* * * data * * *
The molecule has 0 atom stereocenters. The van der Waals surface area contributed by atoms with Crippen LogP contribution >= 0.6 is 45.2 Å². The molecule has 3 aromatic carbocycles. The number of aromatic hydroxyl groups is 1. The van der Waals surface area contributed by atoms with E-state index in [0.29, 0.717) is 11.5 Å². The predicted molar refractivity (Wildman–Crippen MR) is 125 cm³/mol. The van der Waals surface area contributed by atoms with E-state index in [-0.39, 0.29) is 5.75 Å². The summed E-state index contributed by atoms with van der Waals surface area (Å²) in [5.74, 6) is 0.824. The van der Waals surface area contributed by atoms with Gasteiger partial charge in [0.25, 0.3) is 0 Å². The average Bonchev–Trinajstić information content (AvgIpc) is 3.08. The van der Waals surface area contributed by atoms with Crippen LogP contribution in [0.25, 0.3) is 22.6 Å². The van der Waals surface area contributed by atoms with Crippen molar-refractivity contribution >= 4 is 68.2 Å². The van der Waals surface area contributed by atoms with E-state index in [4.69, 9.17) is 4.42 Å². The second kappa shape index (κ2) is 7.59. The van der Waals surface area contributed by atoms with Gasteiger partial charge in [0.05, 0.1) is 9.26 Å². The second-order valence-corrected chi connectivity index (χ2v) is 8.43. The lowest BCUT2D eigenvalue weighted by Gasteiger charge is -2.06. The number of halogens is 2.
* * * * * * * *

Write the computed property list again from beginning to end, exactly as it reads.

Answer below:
The molecule has 0 atom stereocenters. The van der Waals surface area contributed by atoms with Crippen LogP contribution >= 0.6 is 45.2 Å². The molecule has 3 aromatic carbocycles. The number of aromatic hydroxyl groups is 1. The van der Waals surface area contributed by atoms with E-state index in [0.29, 0.717) is 11.5 Å². The predicted molar refractivity (Wildman–Crippen MR) is 125 cm³/mol. The van der Waals surface area contributed by atoms with E-state index in [-0.39, 0.29) is 5.75 Å². The summed E-state index contributed by atoms with van der Waals surface area (Å²) in [5.74, 6) is 0.824. The van der Waals surface area contributed by atoms with Gasteiger partial charge in [0.25, 0.3) is 0 Å². The average Bonchev–Trinajstić information content (AvgIpc) is 3.08. The van der Waals surface area contributed by atoms with Crippen LogP contribution in [0.25, 0.3) is 22.6 Å². The van der Waals surface area contributed by atoms with Crippen molar-refractivity contribution >= 4 is 68.2 Å². The van der Waals surface area contributed by atoms with E-state index in [4.69, 9.17) is 4.42 Å². The second kappa shape index (κ2) is 7.59. The van der Waals surface area contributed by atoms with Gasteiger partial charge in [0.05, 0.1) is 9.26 Å². The second-order valence-corrected chi connectivity index (χ2v) is 8.43. The lowest BCUT2D eigenvalue weighted by Gasteiger charge is -2.06. The number of halogens is 2.